Current Practices in Field Force Automation: Decision Support and Information Management for the Field Force
Proceedings of the 41st Annual Hawaii International Conference on System Sciences (HICSS 2008) (2008)
Waikoloa, Big Island, Hawaii
Jan. 7, 2008 to Jan. 10, 2008
In the past, field operations have mostly been a stepchild of information and communication technology (ICT) enabled organizational overhaul and process re-design. Recently, increased technological (mobile wirelessly connected) capability, economic necessity, and new external factors (such as the higher frequency of large-scale emergencies, for example, of the magnitude of hurricanes Katrina and Rita in the US) have raised interest in and commitment to on-site information management and to a drastically improved in-situ decision making capacity of field operations. Field force automation (FFA) techniques and process changes have been introduced in field operations of organizations in both the private and public sectors. This study seeks to establish a baseline of current FFA practices in both sectors. Among other areas, we explore, what the work-related and organizational specifics of field operations are, also with respect to ICTs, how process completion and efficiency are measured, and how effective FFA is with regard to information management. FFA, it appears is still in its infancy, and the full extent of potential efficiency and productivity gains might need more time to emerge.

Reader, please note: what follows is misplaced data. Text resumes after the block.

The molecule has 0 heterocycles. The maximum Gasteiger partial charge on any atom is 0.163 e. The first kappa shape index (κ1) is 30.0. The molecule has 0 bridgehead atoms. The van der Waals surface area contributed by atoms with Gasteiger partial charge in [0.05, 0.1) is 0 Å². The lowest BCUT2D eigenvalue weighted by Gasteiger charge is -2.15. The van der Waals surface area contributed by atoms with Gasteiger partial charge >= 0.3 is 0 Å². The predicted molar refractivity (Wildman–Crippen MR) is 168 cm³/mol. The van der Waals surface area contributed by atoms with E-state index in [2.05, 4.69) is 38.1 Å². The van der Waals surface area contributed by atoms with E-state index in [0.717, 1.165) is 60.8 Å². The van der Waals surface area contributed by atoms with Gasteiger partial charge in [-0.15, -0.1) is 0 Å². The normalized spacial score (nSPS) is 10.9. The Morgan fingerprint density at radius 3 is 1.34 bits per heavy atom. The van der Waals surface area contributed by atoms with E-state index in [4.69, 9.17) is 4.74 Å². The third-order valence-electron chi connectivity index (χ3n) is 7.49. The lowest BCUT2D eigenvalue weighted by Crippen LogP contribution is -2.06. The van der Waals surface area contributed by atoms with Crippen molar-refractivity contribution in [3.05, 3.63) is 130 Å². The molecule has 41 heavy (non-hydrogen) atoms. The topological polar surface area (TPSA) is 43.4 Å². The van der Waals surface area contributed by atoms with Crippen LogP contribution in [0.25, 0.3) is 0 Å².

G. Trentham and H. J. Scholl, "Current Practices in Field Force Automation: Decision Support and Information Management for the Field Force," Proceedings of the 41st Annual Hawaii International Conference on System Sciences (HICSS 2008)(HICSS), Waikoloa, Big Island, Hawaii, 2008, pp. 197.